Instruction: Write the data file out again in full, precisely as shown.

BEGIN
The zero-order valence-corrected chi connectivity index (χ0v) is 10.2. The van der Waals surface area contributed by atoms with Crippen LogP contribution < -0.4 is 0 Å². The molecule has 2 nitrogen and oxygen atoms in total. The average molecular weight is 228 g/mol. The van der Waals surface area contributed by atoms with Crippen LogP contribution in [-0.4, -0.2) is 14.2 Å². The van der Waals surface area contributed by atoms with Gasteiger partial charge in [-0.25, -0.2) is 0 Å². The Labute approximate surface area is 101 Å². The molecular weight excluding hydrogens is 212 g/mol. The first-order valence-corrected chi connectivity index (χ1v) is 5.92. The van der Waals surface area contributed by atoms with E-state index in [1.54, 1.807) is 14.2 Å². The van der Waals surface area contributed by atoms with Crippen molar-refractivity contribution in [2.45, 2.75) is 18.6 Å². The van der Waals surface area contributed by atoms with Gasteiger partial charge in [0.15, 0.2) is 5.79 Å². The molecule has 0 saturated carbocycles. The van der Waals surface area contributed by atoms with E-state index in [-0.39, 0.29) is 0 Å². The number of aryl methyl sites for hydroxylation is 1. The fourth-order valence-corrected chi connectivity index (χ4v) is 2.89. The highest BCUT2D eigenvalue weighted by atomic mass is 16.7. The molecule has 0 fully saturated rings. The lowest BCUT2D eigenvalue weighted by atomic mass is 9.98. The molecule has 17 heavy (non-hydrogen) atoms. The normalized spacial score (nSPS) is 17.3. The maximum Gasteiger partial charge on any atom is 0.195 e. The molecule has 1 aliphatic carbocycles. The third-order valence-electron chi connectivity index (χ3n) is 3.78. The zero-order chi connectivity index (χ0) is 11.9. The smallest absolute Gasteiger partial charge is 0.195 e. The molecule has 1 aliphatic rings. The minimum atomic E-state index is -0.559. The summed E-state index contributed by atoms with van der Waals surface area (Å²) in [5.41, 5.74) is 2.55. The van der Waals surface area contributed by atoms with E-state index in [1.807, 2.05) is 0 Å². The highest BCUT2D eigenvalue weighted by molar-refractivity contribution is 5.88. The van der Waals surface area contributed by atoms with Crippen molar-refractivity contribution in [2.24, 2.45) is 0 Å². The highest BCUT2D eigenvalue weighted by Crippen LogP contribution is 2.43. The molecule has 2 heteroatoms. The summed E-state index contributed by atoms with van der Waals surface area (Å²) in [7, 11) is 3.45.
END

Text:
The zero-order valence-corrected chi connectivity index (χ0v) is 10.2. The van der Waals surface area contributed by atoms with Crippen LogP contribution < -0.4 is 0 Å². The molecule has 2 nitrogen and oxygen atoms in total. The average molecular weight is 228 g/mol. The van der Waals surface area contributed by atoms with Crippen LogP contribution in [-0.4, -0.2) is 14.2 Å². The van der Waals surface area contributed by atoms with Gasteiger partial charge in [-0.25, -0.2) is 0 Å². The Labute approximate surface area is 101 Å². The molecular weight excluding hydrogens is 212 g/mol. The first-order valence-corrected chi connectivity index (χ1v) is 5.92. The van der Waals surface area contributed by atoms with E-state index in [1.54, 1.807) is 14.2 Å². The van der Waals surface area contributed by atoms with Crippen molar-refractivity contribution in [2.45, 2.75) is 18.6 Å². The van der Waals surface area contributed by atoms with Gasteiger partial charge in [0.15, 0.2) is 5.79 Å². The molecule has 0 saturated carbocycles. The van der Waals surface area contributed by atoms with E-state index in [-0.39, 0.29) is 0 Å². The number of aryl methyl sites for hydroxylation is 1. The fourth-order valence-corrected chi connectivity index (χ4v) is 2.89. The highest BCUT2D eigenvalue weighted by atomic mass is 16.7. The molecule has 0 fully saturated rings. The lowest BCUT2D eigenvalue weighted by atomic mass is 9.98. The molecule has 17 heavy (non-hydrogen) atoms. The normalized spacial score (nSPS) is 17.3. The maximum Gasteiger partial charge on any atom is 0.195 e. The molecule has 1 aliphatic carbocycles. The third-order valence-electron chi connectivity index (χ3n) is 3.78. The zero-order chi connectivity index (χ0) is 11.9. The smallest absolute Gasteiger partial charge is 0.195 e. The molecule has 1 aliphatic rings. The minimum atomic E-state index is -0.559. The summed E-state index contributed by atoms with van der Waals surface area (Å²) in [5.41, 5.74) is 2.55. The van der Waals surface area contributed by atoms with E-state index in [1.807, 2.05) is 0 Å². The highest BCUT2D eigenvalue weighted by molar-refractivity contribution is 5.88. The van der Waals surface area contributed by atoms with Crippen molar-refractivity contribution in [2.24, 2.45) is 0 Å². The highest BCUT2D eigenvalue weighted by Crippen LogP contribution is 2.43. The molecule has 2 heteroatoms. The summed E-state index contributed by atoms with van der Waals surface area (Å²) in [7, 11) is 3.45.